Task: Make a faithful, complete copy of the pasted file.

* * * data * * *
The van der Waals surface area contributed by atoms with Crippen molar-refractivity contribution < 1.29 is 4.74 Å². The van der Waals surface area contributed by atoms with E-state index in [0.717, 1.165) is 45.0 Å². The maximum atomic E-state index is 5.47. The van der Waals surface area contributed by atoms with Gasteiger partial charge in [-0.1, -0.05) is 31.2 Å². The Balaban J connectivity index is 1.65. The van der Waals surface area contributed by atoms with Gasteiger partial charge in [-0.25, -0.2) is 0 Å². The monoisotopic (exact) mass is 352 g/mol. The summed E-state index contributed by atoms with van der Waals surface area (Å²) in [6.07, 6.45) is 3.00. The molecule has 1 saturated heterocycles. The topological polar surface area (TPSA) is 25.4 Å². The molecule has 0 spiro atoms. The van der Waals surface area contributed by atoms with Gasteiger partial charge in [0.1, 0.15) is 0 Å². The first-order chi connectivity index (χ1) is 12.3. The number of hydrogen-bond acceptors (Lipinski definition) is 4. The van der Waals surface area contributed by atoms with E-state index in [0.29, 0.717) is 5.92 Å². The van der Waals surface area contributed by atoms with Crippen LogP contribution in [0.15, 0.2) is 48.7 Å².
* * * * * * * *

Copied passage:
The van der Waals surface area contributed by atoms with Crippen molar-refractivity contribution < 1.29 is 4.74 Å². The van der Waals surface area contributed by atoms with E-state index in [0.717, 1.165) is 45.0 Å². The maximum atomic E-state index is 5.47. The van der Waals surface area contributed by atoms with Gasteiger partial charge in [-0.1, -0.05) is 31.2 Å². The Balaban J connectivity index is 1.65. The van der Waals surface area contributed by atoms with Gasteiger partial charge in [-0.25, -0.2) is 0 Å². The monoisotopic (exact) mass is 352 g/mol. The summed E-state index contributed by atoms with van der Waals surface area (Å²) in [6.07, 6.45) is 3.00. The molecule has 1 saturated heterocycles. The topological polar surface area (TPSA) is 25.4 Å². The molecule has 0 spiro atoms. The van der Waals surface area contributed by atoms with Gasteiger partial charge in [0.1, 0.15) is 0 Å². The first-order chi connectivity index (χ1) is 12.3. The number of hydrogen-bond acceptors (Lipinski definition) is 4. The van der Waals surface area contributed by atoms with E-state index in [0.29, 0.717) is 5.92 Å². The van der Waals surface area contributed by atoms with Crippen LogP contribution in [0.15, 0.2) is 48.7 Å².